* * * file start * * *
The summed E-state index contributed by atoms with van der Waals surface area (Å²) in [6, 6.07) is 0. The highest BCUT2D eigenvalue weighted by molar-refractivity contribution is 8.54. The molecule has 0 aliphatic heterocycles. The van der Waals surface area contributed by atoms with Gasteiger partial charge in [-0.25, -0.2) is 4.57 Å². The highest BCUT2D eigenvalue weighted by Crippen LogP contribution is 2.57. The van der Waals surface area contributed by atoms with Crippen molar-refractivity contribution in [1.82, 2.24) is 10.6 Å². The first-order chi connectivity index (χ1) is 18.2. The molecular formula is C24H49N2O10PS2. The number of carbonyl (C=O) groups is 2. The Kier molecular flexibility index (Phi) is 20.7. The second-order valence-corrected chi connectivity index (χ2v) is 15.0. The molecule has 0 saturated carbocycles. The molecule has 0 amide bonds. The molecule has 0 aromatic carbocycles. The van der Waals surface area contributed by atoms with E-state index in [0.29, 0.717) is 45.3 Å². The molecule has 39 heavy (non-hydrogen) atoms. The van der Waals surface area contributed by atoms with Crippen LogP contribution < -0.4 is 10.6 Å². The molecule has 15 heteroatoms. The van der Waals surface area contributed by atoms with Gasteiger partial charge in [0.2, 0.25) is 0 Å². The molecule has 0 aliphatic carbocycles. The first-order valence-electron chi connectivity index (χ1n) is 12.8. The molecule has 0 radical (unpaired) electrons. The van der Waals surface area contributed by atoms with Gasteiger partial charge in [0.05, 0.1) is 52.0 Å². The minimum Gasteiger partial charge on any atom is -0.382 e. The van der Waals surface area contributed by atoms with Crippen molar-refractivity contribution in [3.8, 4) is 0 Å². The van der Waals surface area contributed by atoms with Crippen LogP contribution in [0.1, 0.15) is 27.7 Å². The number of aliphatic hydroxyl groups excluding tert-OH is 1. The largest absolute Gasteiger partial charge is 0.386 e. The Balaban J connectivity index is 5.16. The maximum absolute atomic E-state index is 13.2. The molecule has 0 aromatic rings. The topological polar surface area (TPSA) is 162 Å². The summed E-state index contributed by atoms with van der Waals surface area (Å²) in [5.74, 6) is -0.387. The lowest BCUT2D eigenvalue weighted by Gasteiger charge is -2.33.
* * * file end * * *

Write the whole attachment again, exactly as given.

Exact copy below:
The summed E-state index contributed by atoms with van der Waals surface area (Å²) in [6, 6.07) is 0. The highest BCUT2D eigenvalue weighted by molar-refractivity contribution is 8.54. The molecule has 0 aliphatic heterocycles. The van der Waals surface area contributed by atoms with Gasteiger partial charge in [-0.25, -0.2) is 4.57 Å². The highest BCUT2D eigenvalue weighted by Crippen LogP contribution is 2.57. The van der Waals surface area contributed by atoms with Crippen molar-refractivity contribution in [1.82, 2.24) is 10.6 Å². The first-order chi connectivity index (χ1) is 18.2. The molecular formula is C24H49N2O10PS2. The number of carbonyl (C=O) groups is 2. The Kier molecular flexibility index (Phi) is 20.7. The second-order valence-corrected chi connectivity index (χ2v) is 15.0. The molecule has 0 saturated carbocycles. The molecule has 0 amide bonds. The molecule has 0 aromatic carbocycles. The van der Waals surface area contributed by atoms with E-state index in [0.29, 0.717) is 45.3 Å². The molecule has 39 heavy (non-hydrogen) atoms. The van der Waals surface area contributed by atoms with Crippen LogP contribution < -0.4 is 10.6 Å². The molecule has 15 heteroatoms. The van der Waals surface area contributed by atoms with Gasteiger partial charge in [0.2, 0.25) is 0 Å². The molecule has 0 aliphatic carbocycles. The first-order valence-electron chi connectivity index (χ1n) is 12.8. The molecule has 0 radical (unpaired) electrons. The van der Waals surface area contributed by atoms with Gasteiger partial charge in [0.05, 0.1) is 52.0 Å². The minimum Gasteiger partial charge on any atom is -0.382 e. The van der Waals surface area contributed by atoms with Crippen molar-refractivity contribution in [3.8, 4) is 0 Å². The van der Waals surface area contributed by atoms with Crippen LogP contribution in [0.1, 0.15) is 27.7 Å². The number of aliphatic hydroxyl groups excluding tert-OH is 1. The largest absolute Gasteiger partial charge is 0.386 e. The Balaban J connectivity index is 5.16. The maximum absolute atomic E-state index is 13.2. The molecule has 0 aromatic rings. The topological polar surface area (TPSA) is 162 Å². The summed E-state index contributed by atoms with van der Waals surface area (Å²) in [5.74, 6) is -0.387. The lowest BCUT2D eigenvalue weighted by Gasteiger charge is -2.33.